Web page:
Worse yet, blessed with unprecedented privileges, SOEs have become hotbeds of corruption as they face limited government oversight, such as lowered transparency standards, or are so intertwined with the government as to make ‘oversight’ but a hollow word. The most noteworthy case was the corruption scandal at Vinashin, a state-owned shipbuilder, where three executives were charged with embezzling $12 million. When the case finally spilled out into the public in 2010, it was the straw that finally broke the camel’s back after years of losses and debt, of which $750 million was guaranteed by the government.
While the SOE issue in Vietnam is visible mostly in the macroeconomic scope, land ownership is an issue that directly affects various demographic groups on a smaller, more direct level.
As written in the constitution, land “is of the people’s ownership, represented and uniformly governed by the state.” While “people’s ownership” is a concept with socialist characteristics, it is the second clause that has actual influence in practice.
Particularly, as mandated by the 2003 Land Law, and further elaborated in decrees 84 and 181, district and higher authorities are authorized to “recover land for important economic development purposes.” Although land recovery must involve commensurate compensation, they are calculated based on the purpose of land use at the time of recovery, creating a critical loophole.
In reality, land recovery occurs most commonly with agricultural land, which has the lowest compensation rate. While negotiations regarding reimbursement are happening, there is no resistance against the recovery itself since, “important economic development purposes” are determined by the authorities, primarily through official zoning. Lands recovered in such cases are then converted to commercial use, before being sold, rented, or in particular cases, assigned to certain private enterprises.
What does this essentially all mean? Authorities, usually local, can arbitrarily reclaim lands from small landowners and powerless individuals at a scant price, then redistribute the lands in various ways to crony friends to gain from land value discrepancy. On top of it all, the whole process is in compliance with every law in existence — a legal corruption in kind.
This phenomenon threatens the people’s rights to property. The lawful status, coupled with the involvement of government at different levels just goes to deepen the sense of inequality and social conflict between common people and authorities.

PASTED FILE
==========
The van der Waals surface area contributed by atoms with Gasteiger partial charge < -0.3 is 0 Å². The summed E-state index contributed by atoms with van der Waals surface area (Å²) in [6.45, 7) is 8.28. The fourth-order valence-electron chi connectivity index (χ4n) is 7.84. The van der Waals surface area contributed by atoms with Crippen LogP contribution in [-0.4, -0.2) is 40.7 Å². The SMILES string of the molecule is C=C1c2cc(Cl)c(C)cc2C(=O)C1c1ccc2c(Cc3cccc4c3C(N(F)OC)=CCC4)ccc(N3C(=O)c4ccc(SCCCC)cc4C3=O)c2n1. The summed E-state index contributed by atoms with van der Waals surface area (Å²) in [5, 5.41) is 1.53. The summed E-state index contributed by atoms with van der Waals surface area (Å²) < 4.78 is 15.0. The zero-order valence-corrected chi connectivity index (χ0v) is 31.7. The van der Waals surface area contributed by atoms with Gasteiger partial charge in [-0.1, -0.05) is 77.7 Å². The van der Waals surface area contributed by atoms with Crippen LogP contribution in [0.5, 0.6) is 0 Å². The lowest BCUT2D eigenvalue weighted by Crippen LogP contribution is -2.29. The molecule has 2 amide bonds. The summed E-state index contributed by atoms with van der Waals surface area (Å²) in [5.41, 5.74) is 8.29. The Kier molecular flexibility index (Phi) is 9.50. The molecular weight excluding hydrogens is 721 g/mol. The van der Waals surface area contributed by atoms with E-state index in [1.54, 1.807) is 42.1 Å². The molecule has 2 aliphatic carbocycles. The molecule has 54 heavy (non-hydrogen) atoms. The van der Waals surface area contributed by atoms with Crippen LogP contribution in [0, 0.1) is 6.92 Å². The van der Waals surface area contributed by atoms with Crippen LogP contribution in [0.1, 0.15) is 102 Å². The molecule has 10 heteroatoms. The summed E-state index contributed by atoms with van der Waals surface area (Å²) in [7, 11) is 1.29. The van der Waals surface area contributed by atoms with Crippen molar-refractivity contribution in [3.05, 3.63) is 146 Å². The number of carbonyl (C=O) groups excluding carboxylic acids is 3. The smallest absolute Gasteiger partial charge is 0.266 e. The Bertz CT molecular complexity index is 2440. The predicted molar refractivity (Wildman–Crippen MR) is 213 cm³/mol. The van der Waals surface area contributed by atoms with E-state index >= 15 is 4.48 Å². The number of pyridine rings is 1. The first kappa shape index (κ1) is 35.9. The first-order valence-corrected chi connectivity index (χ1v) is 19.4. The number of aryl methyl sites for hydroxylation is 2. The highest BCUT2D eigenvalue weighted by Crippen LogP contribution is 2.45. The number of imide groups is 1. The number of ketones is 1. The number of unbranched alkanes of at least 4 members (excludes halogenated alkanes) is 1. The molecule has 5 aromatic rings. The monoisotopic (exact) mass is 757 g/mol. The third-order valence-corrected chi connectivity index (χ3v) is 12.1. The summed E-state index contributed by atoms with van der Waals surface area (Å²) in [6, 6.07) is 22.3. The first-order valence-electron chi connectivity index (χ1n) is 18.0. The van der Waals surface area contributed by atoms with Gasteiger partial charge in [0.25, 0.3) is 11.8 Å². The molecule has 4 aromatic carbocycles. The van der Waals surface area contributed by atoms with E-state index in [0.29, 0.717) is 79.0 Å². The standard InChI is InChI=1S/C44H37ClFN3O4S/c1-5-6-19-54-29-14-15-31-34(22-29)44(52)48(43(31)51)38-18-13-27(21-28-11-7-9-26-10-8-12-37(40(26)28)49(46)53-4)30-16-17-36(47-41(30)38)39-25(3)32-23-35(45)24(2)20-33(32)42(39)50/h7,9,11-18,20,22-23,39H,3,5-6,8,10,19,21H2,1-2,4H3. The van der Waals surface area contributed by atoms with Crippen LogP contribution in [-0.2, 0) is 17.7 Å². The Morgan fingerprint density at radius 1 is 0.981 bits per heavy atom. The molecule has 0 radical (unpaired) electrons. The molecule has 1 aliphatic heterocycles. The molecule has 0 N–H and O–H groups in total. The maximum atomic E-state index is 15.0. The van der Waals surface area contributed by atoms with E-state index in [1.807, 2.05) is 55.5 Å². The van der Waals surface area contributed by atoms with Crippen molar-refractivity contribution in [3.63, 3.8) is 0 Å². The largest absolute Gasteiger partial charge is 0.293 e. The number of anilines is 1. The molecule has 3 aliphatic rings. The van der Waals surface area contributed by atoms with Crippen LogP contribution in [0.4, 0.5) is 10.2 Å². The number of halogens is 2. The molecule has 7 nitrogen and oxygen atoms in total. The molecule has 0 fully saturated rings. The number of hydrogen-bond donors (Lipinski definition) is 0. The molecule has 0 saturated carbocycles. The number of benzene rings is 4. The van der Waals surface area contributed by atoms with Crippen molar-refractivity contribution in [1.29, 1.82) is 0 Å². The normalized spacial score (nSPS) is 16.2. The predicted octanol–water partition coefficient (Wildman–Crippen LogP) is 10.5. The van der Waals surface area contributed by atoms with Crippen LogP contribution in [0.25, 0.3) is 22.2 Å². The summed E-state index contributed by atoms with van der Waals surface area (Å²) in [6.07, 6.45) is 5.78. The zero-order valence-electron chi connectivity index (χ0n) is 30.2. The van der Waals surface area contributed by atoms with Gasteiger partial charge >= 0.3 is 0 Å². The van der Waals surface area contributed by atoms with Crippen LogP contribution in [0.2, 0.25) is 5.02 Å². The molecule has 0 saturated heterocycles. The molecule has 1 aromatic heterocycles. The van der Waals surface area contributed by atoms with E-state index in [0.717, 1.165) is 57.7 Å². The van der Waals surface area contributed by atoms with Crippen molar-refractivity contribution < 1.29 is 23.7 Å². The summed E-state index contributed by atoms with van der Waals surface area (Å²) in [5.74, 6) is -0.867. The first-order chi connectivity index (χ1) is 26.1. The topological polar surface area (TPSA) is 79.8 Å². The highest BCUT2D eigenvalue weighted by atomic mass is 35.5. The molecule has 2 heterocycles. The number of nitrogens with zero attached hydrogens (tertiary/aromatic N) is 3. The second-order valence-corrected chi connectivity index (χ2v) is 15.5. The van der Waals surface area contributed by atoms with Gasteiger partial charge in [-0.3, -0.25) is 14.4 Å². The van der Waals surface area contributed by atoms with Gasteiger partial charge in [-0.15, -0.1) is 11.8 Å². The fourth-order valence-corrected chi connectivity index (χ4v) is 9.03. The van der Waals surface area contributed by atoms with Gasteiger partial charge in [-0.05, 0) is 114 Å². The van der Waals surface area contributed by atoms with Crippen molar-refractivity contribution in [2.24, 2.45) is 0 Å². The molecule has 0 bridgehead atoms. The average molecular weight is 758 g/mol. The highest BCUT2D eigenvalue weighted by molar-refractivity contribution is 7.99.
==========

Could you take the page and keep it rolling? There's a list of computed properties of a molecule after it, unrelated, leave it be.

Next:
Just recently, residents of Dong Tam, a village on the outskirts of Hanoi, have been holding officials hostages for nearly a week to protest a government attempt to evict villagers from disputed land. The incident at Dong Tam is not isolated.
Overall, whether it is SOEs, or land ownership, the big picture in Vietnam is that remnants of old ideologies, hollow nods to Vietnamese socialism, are hampering the stability and development of the country. The sole reason the principles of state primacy in the economy and people’s ownership still exist is to legitimize the single party rulership of the CPV. The implications of these principles in practice resemble nothing of socialism, but rather cronyism, nepotism, even “savage capitalism.”
The obvious solution would start from abolishing these empty principles, but that would pose a challenge to CPV’s legitimacy. Without a political challenger to CPV’s grip on power, such a solution would not come soon, or easy.
As the sole ruling party of Vietnam, the CPV is facing a different dilemma than that of the Vietnamese people. As much as the CPV desires to secure its monopolistic rulership, its legitimacy is currently running on the country’s economic performance, which is currently maimed by the empty and decaying “socialist” principles. The CPV must reckon, either discarding or reinvigorating these principles, which translates into practical reform programs, and drastically work on corruption crackdowns. Otherwise, they risk fueling the already fiery cauldron of anti-establishment sentiment, which entails social and political turmoil — something the CPV itself does not wish to see.